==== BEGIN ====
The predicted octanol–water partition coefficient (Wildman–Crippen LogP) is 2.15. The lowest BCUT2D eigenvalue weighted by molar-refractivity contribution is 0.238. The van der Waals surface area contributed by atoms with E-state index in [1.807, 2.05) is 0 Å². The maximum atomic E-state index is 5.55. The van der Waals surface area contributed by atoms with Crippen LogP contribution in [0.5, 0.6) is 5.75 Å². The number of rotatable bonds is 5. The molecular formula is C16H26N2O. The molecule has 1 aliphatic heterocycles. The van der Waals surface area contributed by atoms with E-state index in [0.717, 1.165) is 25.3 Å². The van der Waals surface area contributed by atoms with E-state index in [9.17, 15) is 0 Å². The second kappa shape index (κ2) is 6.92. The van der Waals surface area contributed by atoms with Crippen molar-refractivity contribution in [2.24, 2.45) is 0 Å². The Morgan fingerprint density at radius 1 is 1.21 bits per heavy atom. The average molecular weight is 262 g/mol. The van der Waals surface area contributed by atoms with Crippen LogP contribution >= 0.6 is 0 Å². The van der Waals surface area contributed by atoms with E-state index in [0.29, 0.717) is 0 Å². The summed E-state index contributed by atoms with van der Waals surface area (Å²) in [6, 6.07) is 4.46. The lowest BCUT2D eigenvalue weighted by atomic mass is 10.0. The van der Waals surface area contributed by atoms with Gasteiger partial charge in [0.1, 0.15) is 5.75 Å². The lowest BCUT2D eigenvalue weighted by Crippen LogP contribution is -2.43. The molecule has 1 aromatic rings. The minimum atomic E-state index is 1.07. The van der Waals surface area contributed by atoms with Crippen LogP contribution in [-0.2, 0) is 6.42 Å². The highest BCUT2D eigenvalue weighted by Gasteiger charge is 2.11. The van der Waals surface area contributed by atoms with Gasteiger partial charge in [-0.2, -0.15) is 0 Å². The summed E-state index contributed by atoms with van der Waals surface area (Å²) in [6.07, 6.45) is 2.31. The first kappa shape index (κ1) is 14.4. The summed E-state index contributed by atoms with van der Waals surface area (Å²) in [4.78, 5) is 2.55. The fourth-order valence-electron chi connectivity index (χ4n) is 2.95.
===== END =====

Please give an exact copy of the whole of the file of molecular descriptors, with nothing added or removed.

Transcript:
The predicted octanol–water partition coefficient (Wildman–Crippen LogP) is 2.15. The lowest BCUT2D eigenvalue weighted by molar-refractivity contribution is 0.238. The van der Waals surface area contributed by atoms with E-state index in [1.807, 2.05) is 0 Å². The maximum atomic E-state index is 5.55. The van der Waals surface area contributed by atoms with Crippen LogP contribution in [0.5, 0.6) is 5.75 Å². The number of rotatable bonds is 5. The molecular formula is C16H26N2O. The molecule has 1 aliphatic heterocycles. The van der Waals surface area contributed by atoms with E-state index in [0.717, 1.165) is 25.3 Å². The van der Waals surface area contributed by atoms with E-state index in [9.17, 15) is 0 Å². The second kappa shape index (κ2) is 6.92. The van der Waals surface area contributed by atoms with Crippen molar-refractivity contribution in [2.24, 2.45) is 0 Å². The Morgan fingerprint density at radius 1 is 1.21 bits per heavy atom. The average molecular weight is 262 g/mol. The van der Waals surface area contributed by atoms with Crippen LogP contribution >= 0.6 is 0 Å². The van der Waals surface area contributed by atoms with E-state index in [0.29, 0.717) is 0 Å². The summed E-state index contributed by atoms with van der Waals surface area (Å²) in [6, 6.07) is 4.46. The lowest BCUT2D eigenvalue weighted by atomic mass is 10.0. The van der Waals surface area contributed by atoms with Gasteiger partial charge in [0.1, 0.15) is 5.75 Å². The lowest BCUT2D eigenvalue weighted by Crippen LogP contribution is -2.43. The molecule has 1 aromatic rings. The minimum atomic E-state index is 1.07. The van der Waals surface area contributed by atoms with Crippen LogP contribution in [-0.2, 0) is 6.42 Å². The highest BCUT2D eigenvalue weighted by Gasteiger charge is 2.11. The van der Waals surface area contributed by atoms with Gasteiger partial charge in [-0.2, -0.15) is 0 Å². The summed E-state index contributed by atoms with van der Waals surface area (Å²) in [6.07, 6.45) is 2.31. The first kappa shape index (κ1) is 14.4. The summed E-state index contributed by atoms with van der Waals surface area (Å²) in [4.78, 5) is 2.55. The fourth-order valence-electron chi connectivity index (χ4n) is 2.95.